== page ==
Harley-Davidson® first began using drive belts in its motorcycle models in the 1980s. In 1984, Harley-Davidson® introduced the FXR Super Glide II which featured a belt final drive, it was the first Harley-Davidson® model to use a belt drive. In the following years, more models were fitted with belt drive, such as the Softail models in 1985, and the Touring models in 1986. This move to belts was part of Harley-Davidson®'s effort to improve the performance and reliability of their motorcycles.
Harley-Davidson® uses belts in most of its models for a number of reasons.
- Quieter operation: Belts are quieter than chains, which is especially important for touring and cruiser models where rider comfort is a key factor.
- Low maintenance: Belts are low-maintenance and require less lubrication and adjustment than chains, which makes them more convenient for riders.
- Durability: Belts are designed to last longer than chains and are less likely to stretch or wear out quickly.
- Aesthetics: Belts are more visually appealing and can enhance the overall look of the motorcycle, especially when combined with a sleek, clean design.
- Efficiency: Belts can also be more efficient than chains, as they produce less frictional losses, which means they can transfer more power to the rear wheel.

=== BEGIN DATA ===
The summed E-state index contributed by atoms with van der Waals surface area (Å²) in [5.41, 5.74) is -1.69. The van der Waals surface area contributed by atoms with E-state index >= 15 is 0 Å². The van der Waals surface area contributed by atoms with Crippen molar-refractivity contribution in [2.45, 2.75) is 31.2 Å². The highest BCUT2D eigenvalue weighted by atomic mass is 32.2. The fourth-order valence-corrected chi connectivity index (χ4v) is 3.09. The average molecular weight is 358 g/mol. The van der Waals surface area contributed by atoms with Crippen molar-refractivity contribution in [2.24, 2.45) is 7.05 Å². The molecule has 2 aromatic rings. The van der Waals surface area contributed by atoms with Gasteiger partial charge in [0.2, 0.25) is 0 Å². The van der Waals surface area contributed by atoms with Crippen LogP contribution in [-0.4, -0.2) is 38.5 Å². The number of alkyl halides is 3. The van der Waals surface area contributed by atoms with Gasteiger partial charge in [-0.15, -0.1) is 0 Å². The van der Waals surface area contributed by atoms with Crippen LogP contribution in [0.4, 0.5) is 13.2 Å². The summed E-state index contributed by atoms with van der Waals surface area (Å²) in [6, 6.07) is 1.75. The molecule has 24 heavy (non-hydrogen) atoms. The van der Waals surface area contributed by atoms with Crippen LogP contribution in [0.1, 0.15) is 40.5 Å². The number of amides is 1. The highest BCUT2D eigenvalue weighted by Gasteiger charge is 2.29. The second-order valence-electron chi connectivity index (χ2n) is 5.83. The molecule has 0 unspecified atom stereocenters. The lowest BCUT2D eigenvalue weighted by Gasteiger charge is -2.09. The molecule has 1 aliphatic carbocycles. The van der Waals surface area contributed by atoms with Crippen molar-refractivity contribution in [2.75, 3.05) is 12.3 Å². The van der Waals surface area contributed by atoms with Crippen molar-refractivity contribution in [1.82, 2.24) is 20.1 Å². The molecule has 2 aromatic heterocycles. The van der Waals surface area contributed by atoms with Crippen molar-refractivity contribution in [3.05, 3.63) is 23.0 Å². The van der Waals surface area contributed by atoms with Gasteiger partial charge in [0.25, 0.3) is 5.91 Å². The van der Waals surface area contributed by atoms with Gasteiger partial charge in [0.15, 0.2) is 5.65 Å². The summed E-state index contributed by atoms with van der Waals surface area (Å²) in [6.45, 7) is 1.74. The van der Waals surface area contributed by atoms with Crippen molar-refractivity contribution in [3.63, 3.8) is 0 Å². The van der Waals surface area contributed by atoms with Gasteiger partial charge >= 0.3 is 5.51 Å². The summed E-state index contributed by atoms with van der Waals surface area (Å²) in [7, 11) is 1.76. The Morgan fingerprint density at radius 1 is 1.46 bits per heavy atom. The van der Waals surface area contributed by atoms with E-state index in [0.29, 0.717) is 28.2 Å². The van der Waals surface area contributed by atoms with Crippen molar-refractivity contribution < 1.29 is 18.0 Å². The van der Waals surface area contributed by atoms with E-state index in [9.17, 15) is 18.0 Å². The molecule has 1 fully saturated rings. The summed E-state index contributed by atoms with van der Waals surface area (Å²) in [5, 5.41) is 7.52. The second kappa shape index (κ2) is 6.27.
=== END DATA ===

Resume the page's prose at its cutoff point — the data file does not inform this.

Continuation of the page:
- Cost: Belts can be more cost-effective over the long term, as they require less maintenance and replacement than chains.
It's worth noting that not all Harley-Davidson® models use a belt, some models still use chain drive for their final transmission, like the Pan America and some custom builds.
The Harley-Davidson® drive belt is typically made from a high-strength, low-stretch aramid cord, which is encased in a durable polymer compound. Aramid is a strong synthetic material that is lightweight and heat-resistant. It is known for its high strength-to-weight ratio and excellent durability, making it well-suited for use in drive belts. The polymer compound which surrounds the aramid cord provides additional strength and durability, as well as resistance to wear and tear. This combination of materials makes the belt strong, long-lasting and capable of withstanding the high torque and power output of Harley-Davidson®'s big V-Twin engines.
Under normal driving conditions, a typical belt lasts around 50,000 miles, but it is important to periodically inspect it for premature wear. The Southside H-D® Service Experts inspect your drive belt every 5,000 while performing factory recommended maintenance.